The fashion world heads into next week’s shows amidst a steady drip feed of bad news. Guest lists have been cut in half. Alexander Wang, Calvin Klein, and even Marc Jacobs canceled their parties. Obedient Sons & Daughters, Searle, Bill Blass, and Kira Plastinina went broke. Tracey Ross’s store closed. Neiman Marcus, Saks, Chanel, and Burberry have all seen layoffs. Big names like Vera Wang, Betsey Johnson, Monique Lhuillier, Naeem Khan, and Carmen Marc Valvo are forgoing the extravagance of the Bryant Park tents for something quieter.
Yet the recession is fostering an improvisational atmosphere that's focused on finding ways to maintain fashion’s extravagant soul despite reduced circumstances. Karl Lagerfeld may have called for a “new modesty,” but New York designers still plan to make a splash. They’re just being more crafty about it. “We’re showing less pieces," says Valvo, who is opting to scale back his presentation — clothes will be on mannequins, with two to three models on a mock-runway-show video — and show outside of the tents for the first time in ten years. “But is it recession chic? No!” he added. “I do eveningwear and I don’t think customers are going to step down a notch on those occasions.”
Rebecca Taylor, who will show in the tents on February 19, agrees. “In this economy it is really important to have a collection that includes special and emotional pieces,” she says. “The items should be versatile and easily transition from day to evening so they can be worn for several different occasions.”
Even smaller designers aren’t watering down their luxury goods. Instead of skimping on the clothes, 21-year-old Frank Tell is switching from last season’s runway show at the Soho Grand to a presentation at the Tribeca Grand, which includes lighting, stage, and sound system at no extra cost. He’s also tweaking his dress-filled collections to a new lineup that includes 60 percent separates. “With this economy we think it’s a really smart way to go,” he says. Swarovski couldn’t sponsor Tell this time, but he’s using last season’s crystals again: “It’s like, okay, what can I create with something I already have?”
There could even be a — gasp — collective spirit at work this spring. Betsey Johnson says that “all of my guests will get to have a glass of Champagne, not just the front row!” Kelly Cutrone is working at a discount for her People’s Revolution clients. “My business is fucked,” admits the always-candid Cutrone. “Lately, I’m more of a psychologist than a publicist, just listening to people crying.” She encouraged Andrew Buckler to talk to the New York Times about his struggling business — “There’s a bunch of venture people out there looking for people who are in a weakened state, so why not tell the truth?’ A lot of the people in the industry just want to lie like everything is fine.”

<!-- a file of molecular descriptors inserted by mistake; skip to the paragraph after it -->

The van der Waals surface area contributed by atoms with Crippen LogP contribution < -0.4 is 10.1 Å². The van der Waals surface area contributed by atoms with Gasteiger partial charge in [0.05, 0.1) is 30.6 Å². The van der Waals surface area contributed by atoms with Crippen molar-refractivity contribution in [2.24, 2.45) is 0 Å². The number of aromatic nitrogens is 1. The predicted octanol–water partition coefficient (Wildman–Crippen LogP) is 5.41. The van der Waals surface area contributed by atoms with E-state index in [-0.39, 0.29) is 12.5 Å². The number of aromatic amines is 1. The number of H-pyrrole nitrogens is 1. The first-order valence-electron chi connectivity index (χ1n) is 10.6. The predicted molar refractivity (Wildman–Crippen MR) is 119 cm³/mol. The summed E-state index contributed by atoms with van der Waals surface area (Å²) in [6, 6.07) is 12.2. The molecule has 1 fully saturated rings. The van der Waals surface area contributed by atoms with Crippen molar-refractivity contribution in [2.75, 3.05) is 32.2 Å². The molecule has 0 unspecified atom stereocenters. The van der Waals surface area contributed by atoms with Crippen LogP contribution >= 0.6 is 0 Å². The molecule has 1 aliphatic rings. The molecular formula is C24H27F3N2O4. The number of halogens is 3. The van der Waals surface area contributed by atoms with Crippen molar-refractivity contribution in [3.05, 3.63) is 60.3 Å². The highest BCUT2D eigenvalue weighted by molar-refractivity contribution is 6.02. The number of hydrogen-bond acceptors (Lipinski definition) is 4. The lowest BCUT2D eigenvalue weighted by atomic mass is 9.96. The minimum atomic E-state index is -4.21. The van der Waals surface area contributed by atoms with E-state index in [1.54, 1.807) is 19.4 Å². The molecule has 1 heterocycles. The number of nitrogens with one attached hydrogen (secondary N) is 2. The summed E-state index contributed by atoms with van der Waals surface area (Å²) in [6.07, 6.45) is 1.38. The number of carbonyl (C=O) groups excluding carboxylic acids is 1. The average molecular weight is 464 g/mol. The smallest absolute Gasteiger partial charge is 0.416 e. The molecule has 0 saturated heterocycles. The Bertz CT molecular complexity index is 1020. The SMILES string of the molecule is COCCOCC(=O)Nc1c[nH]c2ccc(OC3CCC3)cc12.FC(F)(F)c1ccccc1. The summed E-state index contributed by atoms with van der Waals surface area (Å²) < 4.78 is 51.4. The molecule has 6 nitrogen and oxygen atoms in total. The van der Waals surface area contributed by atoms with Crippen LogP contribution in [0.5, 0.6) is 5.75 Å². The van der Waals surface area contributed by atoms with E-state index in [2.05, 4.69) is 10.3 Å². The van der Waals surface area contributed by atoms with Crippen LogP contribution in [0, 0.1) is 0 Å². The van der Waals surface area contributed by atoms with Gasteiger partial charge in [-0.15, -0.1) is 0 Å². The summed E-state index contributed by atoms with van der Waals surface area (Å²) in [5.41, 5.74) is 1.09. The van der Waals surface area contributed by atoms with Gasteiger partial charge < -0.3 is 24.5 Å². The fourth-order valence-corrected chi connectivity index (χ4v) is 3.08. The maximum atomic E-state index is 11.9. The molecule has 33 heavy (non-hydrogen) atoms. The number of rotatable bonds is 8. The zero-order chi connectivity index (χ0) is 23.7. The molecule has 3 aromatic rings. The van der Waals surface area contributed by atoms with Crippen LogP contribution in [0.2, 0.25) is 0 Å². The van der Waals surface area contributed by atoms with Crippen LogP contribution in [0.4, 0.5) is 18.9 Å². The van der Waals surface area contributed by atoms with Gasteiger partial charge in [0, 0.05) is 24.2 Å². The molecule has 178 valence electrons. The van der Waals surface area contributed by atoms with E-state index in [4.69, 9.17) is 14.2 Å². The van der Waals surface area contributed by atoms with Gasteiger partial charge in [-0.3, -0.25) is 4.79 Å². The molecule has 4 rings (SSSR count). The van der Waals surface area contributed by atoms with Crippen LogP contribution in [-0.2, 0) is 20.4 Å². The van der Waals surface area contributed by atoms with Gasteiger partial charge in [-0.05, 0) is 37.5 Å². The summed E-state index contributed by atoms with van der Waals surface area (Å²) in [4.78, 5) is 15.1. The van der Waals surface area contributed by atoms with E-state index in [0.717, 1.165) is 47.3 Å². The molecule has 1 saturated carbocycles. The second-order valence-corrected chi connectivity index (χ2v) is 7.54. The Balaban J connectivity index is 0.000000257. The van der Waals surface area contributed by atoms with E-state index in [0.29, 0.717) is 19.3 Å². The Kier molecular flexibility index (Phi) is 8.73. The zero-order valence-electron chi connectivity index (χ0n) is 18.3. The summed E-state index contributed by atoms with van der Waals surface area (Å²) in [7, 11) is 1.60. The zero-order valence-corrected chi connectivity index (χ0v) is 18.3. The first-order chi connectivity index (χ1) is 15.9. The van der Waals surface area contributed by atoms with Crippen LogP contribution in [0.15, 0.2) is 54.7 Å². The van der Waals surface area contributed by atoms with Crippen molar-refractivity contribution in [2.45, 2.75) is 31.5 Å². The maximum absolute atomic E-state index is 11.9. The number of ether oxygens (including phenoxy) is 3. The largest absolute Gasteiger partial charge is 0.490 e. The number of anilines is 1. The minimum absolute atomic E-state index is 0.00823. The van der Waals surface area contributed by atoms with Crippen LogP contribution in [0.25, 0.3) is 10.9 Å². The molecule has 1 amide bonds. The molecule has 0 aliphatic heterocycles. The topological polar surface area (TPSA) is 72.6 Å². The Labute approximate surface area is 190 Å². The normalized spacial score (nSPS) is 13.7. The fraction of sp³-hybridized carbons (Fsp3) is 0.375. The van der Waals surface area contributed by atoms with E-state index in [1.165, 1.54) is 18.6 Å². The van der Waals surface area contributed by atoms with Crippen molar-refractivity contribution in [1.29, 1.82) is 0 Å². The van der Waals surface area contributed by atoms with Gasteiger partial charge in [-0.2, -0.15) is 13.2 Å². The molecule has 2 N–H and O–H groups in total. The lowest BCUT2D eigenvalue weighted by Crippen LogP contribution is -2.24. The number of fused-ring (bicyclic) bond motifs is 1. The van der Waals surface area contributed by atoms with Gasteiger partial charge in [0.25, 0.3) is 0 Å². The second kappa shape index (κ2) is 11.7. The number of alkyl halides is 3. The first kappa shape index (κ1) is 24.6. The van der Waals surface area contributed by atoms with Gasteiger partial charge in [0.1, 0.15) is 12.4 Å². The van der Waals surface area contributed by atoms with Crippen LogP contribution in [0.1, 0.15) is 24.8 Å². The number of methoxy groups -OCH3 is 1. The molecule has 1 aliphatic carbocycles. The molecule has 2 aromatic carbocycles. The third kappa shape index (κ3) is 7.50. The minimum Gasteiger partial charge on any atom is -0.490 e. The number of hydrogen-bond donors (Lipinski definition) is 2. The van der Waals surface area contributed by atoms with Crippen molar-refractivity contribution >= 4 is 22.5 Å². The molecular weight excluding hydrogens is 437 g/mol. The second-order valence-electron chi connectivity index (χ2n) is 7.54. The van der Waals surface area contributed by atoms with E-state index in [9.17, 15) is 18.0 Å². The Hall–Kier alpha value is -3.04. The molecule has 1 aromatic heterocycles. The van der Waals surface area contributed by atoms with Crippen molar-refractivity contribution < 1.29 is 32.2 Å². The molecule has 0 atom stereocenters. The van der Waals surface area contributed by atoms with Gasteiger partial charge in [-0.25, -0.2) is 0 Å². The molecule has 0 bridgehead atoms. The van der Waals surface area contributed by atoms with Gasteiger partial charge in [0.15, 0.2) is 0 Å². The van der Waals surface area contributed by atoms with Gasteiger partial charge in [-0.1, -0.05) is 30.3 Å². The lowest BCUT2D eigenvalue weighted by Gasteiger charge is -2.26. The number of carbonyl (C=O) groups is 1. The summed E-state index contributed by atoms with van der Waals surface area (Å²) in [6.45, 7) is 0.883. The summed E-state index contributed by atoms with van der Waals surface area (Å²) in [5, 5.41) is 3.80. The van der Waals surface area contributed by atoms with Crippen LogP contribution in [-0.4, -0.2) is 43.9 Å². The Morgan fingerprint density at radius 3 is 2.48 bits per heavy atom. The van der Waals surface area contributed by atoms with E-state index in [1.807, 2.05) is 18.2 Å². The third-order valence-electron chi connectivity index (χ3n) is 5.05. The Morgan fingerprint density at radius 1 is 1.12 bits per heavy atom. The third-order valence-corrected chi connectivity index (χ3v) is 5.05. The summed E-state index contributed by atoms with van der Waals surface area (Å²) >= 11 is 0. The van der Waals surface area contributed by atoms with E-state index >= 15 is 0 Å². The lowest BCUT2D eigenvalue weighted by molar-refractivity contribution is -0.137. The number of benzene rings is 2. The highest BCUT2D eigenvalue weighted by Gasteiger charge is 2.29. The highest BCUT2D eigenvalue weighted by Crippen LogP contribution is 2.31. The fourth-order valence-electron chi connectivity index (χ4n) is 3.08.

The CFDA has also been playing matchmaker. They hooked up Brian Reyes and Richard Chai with sponsorship from the Gilt Groupe, while many designers were encouraged to team up with each other. "You'll see a lot of collaborations going on with designers — like Irene Neuwirth is doing jewelry for Richard Chai — so you can see the talent at the same time," says executive director Steven Kolb. "Also, Charles Nolan is letting Michael Bastian show at his beautiful space in the West Village as a way to help out a fellow designer."
Behind the scenes, hairstylists and models are accepting reduced rates to keep the week afloat. “The girls understand where we are and they’re responding appropriately when asked if they will accept this much money and this much trade,” says Elite director Neal Hamil, who decided to scale back on the sometimes over-the-top show packages that highlight girls before castings. “They’re being really good sports because we’re all in this together.”
Stylists may be hit the hardest. “I’ve seen three to four of my designers that worked with stylists last year drop the stylist altogether because they think they can do it themselves, whereas they can’t D.J. or model themselves,” says Cutrone. “But I’ve also seen a great stylist like Masha Orlov give Mara Hoffman a break.”
Perhaps of all this inventiveness will make Fashion Week more creative. At the least, as Yigal Azrouël puts it, it’ll be a “great escape.” “Starting a new season will breathe some positive energy into all the gloom that you hear about every day,” he says. “Fashion Week this season is showing that there’s a lot of ingenuity in American fashion,” adds Kolb. “We’d be naïve not to accept that this is a difficult time and fashion is at a crossroads like a lot of industries, but there’s a lot of optimism.”